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musings from linda 1/19/24

Updated: Jan 19

From a young age, THOMAS DORSEY (1899-1993) simply SOAKED UP music!!

 

A “P.K.” — preacher’s kid  —with a mom who played the organ for church — he was always exposed to religious music.  His uncle was a country blues guitarist — and he also grew up hearing the “moaning” style of slave spirituals in his rural Georgia.

 

Thomas studied music informally along the way,  but also learned a great deal by listening to bands at parties, vaudeville theaters and social events.  Then, practicing long hours to hone his own keyboard skills, he became adept at improvising — eventually learning to read musical notation as well.

 

What REALLY turned him on, though, was PLAYING THE  BLUES!! 

 

Blues were growing in popularity in the 1920’s, but music in most Black churches at that time still came from traditional, established hymnals. Choir singing was more performance-oriented to “serious music” rather than an emotional expression of faith.  Clapping, stomping and improvising with lyrics were discouraged as “unrefined” and “degrading to the singer…”

 

Dorsey had started composing GOSPEL music, however, and in 1930 — inspired by compliments he had received, he formed a choir at the Ebenezer Baptist Church in Chicago. The  pastor liked Negro spirituals and indigenous singing styles  — so Dorsey started to infuse more emotion (especially JOY and ELATION!) into the hymn singing; choir performances became more rhythmic— punctuated with clapping and shouts... he was even known to jump up excitedly from the piano and stand as he played!


And — voilà! — the new style began to catch on in Chicago!  Fellow musicians urged Thomas to organize a convention where musicians could learn gospel blues.  Things were going WONDERFULLY for him!!!!


And then — — TRAGEDY struck.


In  August of 1932, while away at a convention, word reached him that his wife Nettie had died in childbirth. Grief-stricken, he rushed home to hold his infant son — only to lose him as well on the following day.  He vowed never to sing again.

 

Eventually — through prayer and encouragement from friends —  he began to heal, and one day he sat down at the piano…  From the depths of his soul, the music of grief flowed through his fingertips  — almost as a cry to God — as he wrote:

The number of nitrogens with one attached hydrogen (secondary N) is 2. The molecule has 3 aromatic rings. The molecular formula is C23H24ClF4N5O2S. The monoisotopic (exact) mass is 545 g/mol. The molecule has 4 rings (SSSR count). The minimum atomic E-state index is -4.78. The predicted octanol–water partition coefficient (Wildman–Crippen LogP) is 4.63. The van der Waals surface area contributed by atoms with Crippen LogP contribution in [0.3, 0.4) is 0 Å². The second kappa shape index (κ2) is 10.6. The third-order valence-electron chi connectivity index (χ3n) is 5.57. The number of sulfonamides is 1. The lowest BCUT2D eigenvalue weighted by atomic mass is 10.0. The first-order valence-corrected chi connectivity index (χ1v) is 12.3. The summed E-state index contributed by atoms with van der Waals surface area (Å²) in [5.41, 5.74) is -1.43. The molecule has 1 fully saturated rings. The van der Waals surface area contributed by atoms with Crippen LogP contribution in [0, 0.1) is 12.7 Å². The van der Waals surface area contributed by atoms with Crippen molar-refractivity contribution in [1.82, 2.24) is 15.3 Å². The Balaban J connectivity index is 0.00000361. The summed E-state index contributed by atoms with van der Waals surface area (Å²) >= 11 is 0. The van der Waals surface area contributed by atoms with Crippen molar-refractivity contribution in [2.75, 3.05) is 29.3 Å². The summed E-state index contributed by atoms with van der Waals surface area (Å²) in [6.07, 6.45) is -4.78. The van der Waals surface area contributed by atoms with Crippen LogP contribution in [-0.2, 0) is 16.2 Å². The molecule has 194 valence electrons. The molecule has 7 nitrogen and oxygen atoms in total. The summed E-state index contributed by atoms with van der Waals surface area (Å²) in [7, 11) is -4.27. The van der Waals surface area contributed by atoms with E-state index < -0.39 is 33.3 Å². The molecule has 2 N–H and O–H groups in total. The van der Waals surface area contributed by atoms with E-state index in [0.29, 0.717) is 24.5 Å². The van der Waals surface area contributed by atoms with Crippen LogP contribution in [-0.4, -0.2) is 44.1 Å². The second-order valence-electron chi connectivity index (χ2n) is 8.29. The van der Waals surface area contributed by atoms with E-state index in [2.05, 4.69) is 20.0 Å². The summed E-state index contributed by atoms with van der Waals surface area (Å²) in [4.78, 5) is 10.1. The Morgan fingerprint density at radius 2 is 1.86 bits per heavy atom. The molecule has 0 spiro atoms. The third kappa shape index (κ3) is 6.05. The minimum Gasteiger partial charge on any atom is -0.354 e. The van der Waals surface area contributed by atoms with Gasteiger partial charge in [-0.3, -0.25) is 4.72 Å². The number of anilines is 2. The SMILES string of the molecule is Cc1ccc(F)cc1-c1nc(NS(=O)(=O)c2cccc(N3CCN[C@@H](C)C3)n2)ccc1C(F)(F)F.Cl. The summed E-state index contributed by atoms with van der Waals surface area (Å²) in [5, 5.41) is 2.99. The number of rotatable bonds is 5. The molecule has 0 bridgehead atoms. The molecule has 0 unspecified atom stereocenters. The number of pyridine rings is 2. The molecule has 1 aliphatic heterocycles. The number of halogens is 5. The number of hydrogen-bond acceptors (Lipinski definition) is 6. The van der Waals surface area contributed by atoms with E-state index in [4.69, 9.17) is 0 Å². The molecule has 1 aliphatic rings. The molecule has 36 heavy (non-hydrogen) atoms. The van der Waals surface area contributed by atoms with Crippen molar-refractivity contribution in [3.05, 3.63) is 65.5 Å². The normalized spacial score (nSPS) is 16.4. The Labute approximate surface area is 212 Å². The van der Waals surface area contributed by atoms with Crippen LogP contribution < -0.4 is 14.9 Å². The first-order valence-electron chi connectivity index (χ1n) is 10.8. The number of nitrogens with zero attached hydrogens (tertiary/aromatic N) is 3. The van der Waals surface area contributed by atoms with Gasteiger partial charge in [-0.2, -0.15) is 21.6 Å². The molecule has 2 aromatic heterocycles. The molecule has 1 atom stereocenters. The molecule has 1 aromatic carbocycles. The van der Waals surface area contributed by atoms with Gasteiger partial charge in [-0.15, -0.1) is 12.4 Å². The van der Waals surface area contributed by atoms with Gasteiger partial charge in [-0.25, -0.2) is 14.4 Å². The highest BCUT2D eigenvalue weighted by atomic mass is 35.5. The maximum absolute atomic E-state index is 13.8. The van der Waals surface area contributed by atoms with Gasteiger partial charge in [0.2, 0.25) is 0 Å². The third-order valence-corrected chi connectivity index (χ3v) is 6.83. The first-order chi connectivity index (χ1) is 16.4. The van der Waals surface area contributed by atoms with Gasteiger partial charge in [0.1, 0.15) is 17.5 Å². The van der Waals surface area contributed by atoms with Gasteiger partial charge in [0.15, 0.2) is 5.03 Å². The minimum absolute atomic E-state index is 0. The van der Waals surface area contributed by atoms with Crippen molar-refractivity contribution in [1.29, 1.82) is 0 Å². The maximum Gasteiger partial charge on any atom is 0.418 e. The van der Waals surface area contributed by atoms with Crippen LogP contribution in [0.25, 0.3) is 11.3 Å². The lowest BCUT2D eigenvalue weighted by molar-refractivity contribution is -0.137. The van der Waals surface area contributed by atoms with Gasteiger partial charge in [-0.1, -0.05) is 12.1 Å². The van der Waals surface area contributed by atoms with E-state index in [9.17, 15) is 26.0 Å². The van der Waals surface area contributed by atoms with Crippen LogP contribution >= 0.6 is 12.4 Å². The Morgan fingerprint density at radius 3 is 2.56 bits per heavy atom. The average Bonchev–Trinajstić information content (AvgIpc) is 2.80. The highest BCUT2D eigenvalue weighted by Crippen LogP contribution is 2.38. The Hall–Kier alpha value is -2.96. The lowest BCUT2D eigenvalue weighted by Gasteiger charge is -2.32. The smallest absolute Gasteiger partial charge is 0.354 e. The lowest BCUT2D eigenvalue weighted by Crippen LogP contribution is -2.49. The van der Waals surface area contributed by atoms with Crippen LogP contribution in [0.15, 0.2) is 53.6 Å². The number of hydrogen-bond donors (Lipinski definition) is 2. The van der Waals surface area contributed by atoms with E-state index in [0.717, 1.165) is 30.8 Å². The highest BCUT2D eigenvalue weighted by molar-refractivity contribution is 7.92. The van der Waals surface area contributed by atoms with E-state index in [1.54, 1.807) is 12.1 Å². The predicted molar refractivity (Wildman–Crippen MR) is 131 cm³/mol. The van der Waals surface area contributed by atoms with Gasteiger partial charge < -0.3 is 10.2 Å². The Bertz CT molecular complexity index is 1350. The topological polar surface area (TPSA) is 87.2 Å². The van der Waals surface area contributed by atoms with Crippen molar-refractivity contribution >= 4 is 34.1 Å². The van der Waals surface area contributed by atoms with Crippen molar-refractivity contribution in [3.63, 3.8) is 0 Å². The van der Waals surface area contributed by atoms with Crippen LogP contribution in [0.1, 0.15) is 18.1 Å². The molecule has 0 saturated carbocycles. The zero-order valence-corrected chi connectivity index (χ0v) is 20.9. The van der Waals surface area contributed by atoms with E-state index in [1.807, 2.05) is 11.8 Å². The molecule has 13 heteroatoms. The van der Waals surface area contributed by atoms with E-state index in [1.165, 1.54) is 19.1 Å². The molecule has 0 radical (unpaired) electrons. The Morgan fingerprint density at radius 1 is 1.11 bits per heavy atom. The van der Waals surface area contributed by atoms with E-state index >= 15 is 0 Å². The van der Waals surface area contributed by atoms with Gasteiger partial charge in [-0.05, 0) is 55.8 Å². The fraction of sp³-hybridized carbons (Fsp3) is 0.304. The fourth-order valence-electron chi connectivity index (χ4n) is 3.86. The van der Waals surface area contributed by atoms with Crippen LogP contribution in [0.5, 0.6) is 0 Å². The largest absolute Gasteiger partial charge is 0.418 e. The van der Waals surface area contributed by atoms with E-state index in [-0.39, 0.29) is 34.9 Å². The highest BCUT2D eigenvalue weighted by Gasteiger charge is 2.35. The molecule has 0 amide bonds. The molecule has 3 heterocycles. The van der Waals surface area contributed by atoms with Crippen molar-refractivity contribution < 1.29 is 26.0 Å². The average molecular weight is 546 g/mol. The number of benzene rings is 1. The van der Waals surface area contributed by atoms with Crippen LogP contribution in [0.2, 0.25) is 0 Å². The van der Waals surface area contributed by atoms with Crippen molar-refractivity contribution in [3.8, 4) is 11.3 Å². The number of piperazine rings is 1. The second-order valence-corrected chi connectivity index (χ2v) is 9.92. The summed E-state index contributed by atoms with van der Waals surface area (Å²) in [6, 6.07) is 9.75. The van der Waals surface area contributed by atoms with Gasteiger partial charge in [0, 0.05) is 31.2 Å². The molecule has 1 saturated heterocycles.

“Precious Lord, take my hand

Lead me on, help me stand

I am tired, I am weak, I am worn…

Through the storm, through the night

Lead me on to the light

Precious Lord, take my hand, lead me home.”


He went on to pen over 3000 (three THOUSAND!) songs in his lifetime, writing music “to bring people to Christ… to let them know God loves them.”

 

Years later, The Rev. Dr. Martin Luther King, Jr. would say that songs “give the people new courage and a sense of unity.  I think they keep alive a faith, a radiant hope for the future in our most trying hours.”  Is it any surprise that his favorite hymn was PRECIOUS LORD?  He requested that Mahalia Jackson sing it at his funeral if he were to die before she did…

The last words he spoke on April 4, 1968 were to Ben Branch who was leading the music that night… “Ben, be sure to play ‘ Precious Lord’ in the meeting tonight… play it real pretty...”

 

This past week, the nation celebrated his birthday — a federal holiday designated to encourage all of us Americans to continue the fight to eradicate racism wherever we see it. How do we do this???  One act of LOVE at a time… knowing that God is with us —  holding our hand and leading us…Need inspiration?  Click on this link to hear a heartfelt rendition of PRECIOUS LORD sung by the Boston Children’s Chorus. As you listen, use the words as your own prayer:  “Take my hand, Precious Lord — lead me on...“ 


AMEN.






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